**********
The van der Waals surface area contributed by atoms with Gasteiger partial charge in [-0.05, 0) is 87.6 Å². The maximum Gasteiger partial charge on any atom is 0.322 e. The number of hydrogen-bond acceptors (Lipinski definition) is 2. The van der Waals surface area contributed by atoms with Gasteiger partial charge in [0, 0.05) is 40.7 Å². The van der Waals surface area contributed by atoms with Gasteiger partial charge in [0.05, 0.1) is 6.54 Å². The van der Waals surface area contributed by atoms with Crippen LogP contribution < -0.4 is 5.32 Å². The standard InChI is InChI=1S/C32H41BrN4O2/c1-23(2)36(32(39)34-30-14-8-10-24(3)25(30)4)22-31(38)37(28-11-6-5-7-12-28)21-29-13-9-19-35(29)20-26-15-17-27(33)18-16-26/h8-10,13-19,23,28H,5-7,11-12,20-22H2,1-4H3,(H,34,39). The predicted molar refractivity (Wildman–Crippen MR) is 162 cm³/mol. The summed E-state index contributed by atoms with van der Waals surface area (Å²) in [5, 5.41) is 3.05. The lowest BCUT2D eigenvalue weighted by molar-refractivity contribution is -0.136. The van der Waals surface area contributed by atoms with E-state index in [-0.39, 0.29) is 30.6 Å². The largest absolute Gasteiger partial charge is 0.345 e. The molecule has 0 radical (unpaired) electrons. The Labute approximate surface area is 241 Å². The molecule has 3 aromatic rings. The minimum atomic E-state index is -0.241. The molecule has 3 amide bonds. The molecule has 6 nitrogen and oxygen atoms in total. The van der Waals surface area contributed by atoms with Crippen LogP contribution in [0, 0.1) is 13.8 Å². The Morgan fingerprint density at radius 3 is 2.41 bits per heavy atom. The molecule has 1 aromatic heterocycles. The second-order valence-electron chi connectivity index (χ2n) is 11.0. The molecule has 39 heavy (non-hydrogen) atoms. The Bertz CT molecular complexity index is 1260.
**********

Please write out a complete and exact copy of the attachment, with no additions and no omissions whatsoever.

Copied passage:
The van der Waals surface area contributed by atoms with Gasteiger partial charge in [-0.05, 0) is 87.6 Å². The maximum Gasteiger partial charge on any atom is 0.322 e. The number of hydrogen-bond acceptors (Lipinski definition) is 2. The van der Waals surface area contributed by atoms with Gasteiger partial charge in [0, 0.05) is 40.7 Å². The van der Waals surface area contributed by atoms with Gasteiger partial charge in [0.05, 0.1) is 6.54 Å². The van der Waals surface area contributed by atoms with Crippen LogP contribution < -0.4 is 5.32 Å². The standard InChI is InChI=1S/C32H41BrN4O2/c1-23(2)36(32(39)34-30-14-8-10-24(3)25(30)4)22-31(38)37(28-11-6-5-7-12-28)21-29-13-9-19-35(29)20-26-15-17-27(33)18-16-26/h8-10,13-19,23,28H,5-7,11-12,20-22H2,1-4H3,(H,34,39). The predicted molar refractivity (Wildman–Crippen MR) is 162 cm³/mol. The summed E-state index contributed by atoms with van der Waals surface area (Å²) in [5, 5.41) is 3.05. The lowest BCUT2D eigenvalue weighted by molar-refractivity contribution is -0.136. The van der Waals surface area contributed by atoms with E-state index in [-0.39, 0.29) is 30.6 Å². The largest absolute Gasteiger partial charge is 0.345 e. The molecule has 0 radical (unpaired) electrons. The Labute approximate surface area is 241 Å². The molecule has 3 aromatic rings. The minimum atomic E-state index is -0.241. The molecule has 3 amide bonds. The molecule has 6 nitrogen and oxygen atoms in total. The van der Waals surface area contributed by atoms with Crippen LogP contribution in [0, 0.1) is 13.8 Å². The Morgan fingerprint density at radius 3 is 2.41 bits per heavy atom. The molecule has 1 aromatic heterocycles. The second-order valence-electron chi connectivity index (χ2n) is 11.0. The molecule has 39 heavy (non-hydrogen) atoms. The Bertz CT molecular complexity index is 1260.